Apple and Qualcomm Call Truce and Drop Patent Litigation

Apple and Qualcomm agreed to a new license agreement and announced they would dismiss all litigation worldwide between the two companies. The truce brings a close to an extended legal battle over royalties involving smartphone tech. Apple has agreed to pay Qualcomm an undisclosed amount and Qualcomm will supply modem chips to Apple as part of a new multiyear deal. Hours after the settlement between Apple and Qualcomm was announced, chip rival Intel revealed it would cancel its plans to manufacture modem chips for 5G smartphones.

“Intel said it wouldn’t launch 5G modem products that had been slated to go out next year, and would instead assess opportunities for 4G and 5G modems in personal computers and internet-of-things devices,” reports The Wall Street Journal.

“It has become apparent that there is no clear path to profitability and positive returns,” said Intel CEO Bob Swan about the 5G modem market, adding that next-gen wireless tech is still a strategic priority. Intel is “assessing our options to realize the value we have created” in 5G, he said.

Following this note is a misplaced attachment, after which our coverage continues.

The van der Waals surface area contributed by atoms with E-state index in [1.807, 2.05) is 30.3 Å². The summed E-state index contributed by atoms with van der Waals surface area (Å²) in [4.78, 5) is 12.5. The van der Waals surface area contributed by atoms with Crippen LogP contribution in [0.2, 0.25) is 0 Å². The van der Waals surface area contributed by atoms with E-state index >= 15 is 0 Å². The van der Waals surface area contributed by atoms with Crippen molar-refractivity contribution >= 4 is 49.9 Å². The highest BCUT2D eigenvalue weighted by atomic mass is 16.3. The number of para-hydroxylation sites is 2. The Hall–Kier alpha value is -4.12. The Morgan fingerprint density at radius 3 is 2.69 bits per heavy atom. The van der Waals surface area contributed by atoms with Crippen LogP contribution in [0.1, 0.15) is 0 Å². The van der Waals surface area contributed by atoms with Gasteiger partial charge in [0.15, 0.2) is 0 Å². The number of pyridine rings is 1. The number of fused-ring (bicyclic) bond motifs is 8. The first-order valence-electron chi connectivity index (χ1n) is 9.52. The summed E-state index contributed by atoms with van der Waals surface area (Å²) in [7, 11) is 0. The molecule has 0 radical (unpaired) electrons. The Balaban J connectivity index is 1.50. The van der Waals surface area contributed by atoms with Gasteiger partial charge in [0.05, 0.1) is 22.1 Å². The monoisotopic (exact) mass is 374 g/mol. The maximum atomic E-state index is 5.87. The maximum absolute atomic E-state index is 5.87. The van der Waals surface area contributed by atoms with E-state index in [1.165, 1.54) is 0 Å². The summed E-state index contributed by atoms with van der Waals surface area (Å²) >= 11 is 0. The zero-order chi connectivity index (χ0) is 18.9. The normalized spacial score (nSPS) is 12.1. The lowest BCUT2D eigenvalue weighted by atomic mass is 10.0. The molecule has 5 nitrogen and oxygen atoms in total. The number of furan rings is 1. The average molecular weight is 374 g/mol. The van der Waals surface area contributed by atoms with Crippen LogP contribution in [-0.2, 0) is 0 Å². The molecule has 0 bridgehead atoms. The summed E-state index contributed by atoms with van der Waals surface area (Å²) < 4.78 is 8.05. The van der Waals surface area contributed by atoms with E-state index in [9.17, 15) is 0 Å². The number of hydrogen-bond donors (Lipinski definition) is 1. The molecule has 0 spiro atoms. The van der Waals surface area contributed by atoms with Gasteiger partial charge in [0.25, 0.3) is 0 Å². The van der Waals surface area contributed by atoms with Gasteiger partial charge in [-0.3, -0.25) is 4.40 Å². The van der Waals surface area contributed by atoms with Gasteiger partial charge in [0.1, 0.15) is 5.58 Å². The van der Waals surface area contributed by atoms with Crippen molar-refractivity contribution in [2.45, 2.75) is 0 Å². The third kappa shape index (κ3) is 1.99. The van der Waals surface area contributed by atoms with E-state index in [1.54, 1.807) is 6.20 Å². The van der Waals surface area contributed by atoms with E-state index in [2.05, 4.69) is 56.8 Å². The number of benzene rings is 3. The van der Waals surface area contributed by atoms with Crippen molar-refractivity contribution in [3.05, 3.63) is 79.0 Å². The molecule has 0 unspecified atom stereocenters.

Meanwhile, Apple and Qualcomm announced a six-year license agreement in addition to a deal that will bring Qualcomm chips to Apple devices. The two companies have been battling for more than two years in a series of high-profile lawsuits.

“Qualcomm had claimed Apple was violating its patents by withholding royalties, while Apple argued Qualcomm had been overcharging for those patents for years, abusing its dominant position in the market,” notes WSJ. “At stake was the future of Qualcomm’s licensing model and billions of dollars in royalties that Apple has either paid or kept.”

The emergence of 5G likely pushed the two companies to resolve their differences, as Qualcomm has been facing mounting pressure from Intel (which has been providing modem chips for the most recent iPhones), and Apple was facing the pressure of faster wireless devices from rivals such as Samsung. Deploying Qualcomm’s 5G chips in iPhones is critical for Apple to compete with mobile products running Android software.

Importantly, the settlement also cancels the threat to Qualcomm’s core licensing business that now represents roughly half the company’s profits.

“This is an enormous win for Qualcomm because the suit and related suits were life-threatening to the company,” said Endpoint Technologies Associates analyst Roger Kay. “For Apple, a loss would have been financially punishing, but for Qualcomm, this would have destroyed the business. This is like a new lease on life.”

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